How Can You Protect Your Business?
Although it is an unethical profession, trolling is not usually illegal. However, you may be justifiably worried if someone is out there using your business’ name to possibly trick customers or tarnish your reputation.
The best way to protect your business is to make sure that you register any domain names you want to use now or soon.
Another level of security would be to register any variants of your domain name. Such as .net or .co You will also want to consider registering any phrases, slogans etc. and set them up to direct traffic to your main website.
Be sure to manage your domain names carefully and make sure you register or renew them, with enough time left on the clock, before they expire.
Does Someone Already Own Your Domain Name?
If you run into the issue of someone already owning your desired domain name, then you have a few options. You can look up who owns the domain name and contact them to see if they are willing to sell. If you have trouble reaching an agreement, there are companies that offer mediation services to settle these types of disputes.
This is a great first option. However, this may not work if the owner isn’t willing to budge or is acting maliciously. If someone is trying to infringe on your trademark i.e. using your name in bad faith then you may be able to prosecute. An example would be a company trying to sell similar products to yours, in order to fool the consumer.
Higbee & Associates and other copyright trolls or scams are still wide spread on the internet and physical mail. You shouldn’t ignore these letters and you definitely want to protect your business, brand, and wallet. How can you defend yourself against these types of accusations? Let’s break it down for you.
- If you have more data on the image you can try to look up the copyright on this site https://copyright.gov/ Email email@example.com & firstname.lastname@example.org about your case # along with the any “details” that they may have sent you. Ask them for the specific copyright information associated with the specific image from the U.S. Copyright Office. Usually they cannot do this. They will email you back and let you know that they will copyright the image and get back to you. This is illegal.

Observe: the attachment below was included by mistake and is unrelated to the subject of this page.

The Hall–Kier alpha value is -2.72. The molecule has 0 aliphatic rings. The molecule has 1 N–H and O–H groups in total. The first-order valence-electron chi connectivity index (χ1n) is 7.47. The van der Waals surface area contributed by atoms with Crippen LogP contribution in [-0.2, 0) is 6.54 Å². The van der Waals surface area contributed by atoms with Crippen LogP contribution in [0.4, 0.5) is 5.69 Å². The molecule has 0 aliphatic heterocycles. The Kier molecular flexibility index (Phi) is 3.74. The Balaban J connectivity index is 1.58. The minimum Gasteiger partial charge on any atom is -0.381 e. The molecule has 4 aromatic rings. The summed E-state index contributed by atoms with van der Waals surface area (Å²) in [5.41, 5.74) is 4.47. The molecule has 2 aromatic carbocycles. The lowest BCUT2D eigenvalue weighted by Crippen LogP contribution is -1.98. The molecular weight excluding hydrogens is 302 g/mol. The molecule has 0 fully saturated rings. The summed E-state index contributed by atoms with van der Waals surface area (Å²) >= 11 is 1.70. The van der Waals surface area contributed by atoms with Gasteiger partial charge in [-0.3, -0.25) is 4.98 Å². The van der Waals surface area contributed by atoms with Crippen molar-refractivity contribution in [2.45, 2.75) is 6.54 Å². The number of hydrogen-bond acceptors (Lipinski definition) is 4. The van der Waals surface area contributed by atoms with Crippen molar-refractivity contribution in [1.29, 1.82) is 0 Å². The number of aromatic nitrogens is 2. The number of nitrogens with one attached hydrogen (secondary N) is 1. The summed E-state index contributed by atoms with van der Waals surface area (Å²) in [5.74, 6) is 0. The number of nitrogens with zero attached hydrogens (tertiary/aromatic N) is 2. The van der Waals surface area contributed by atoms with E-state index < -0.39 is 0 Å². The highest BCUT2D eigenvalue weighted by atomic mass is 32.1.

- If you’d like, you can email them back to let them know that you have contacted the U.S. Copyright Office and that this is where you that there is no copyright on the specified image.
“Dear #, We have contacted the US copyright office and that is where we found there was NO copyright on the image.
- Tell them that the info they provided you is incorrect and that you will not proceed until you are given valid information. There is no record of the copyright through the proper channels.
- If they attempt to use either of these sites https://publicrecords.copyright.gov/ & http://cocatalog.loc.gov to justify their claim, just know that these are not legitimate websites. The real website is https://www.copyright.gov/
- Did you receive the ACTUAL copyright information or did they send you a fake? This may be a deliberate attempt to deceive.
In other words, if they cannot provide you with copyright information, about the image in question, from the U.S. Copyright Office, then you should be in the clear.
Please do not hesitate to reach out to us if you have trouble with this. If you have been contacted by Higbee & Associates or other copyright trolls and aren’t sure what to do, are suspicious, or simply don’t want to battle them alone please call us at tel:1-800-357-1299 and see how we can help.
Need Some Help Regarding Domain Registration Trolls?
Reach out to Faceless Marketing for some consultation and education. You never know what you may learn next. Give us a call at 1-800-357-1299.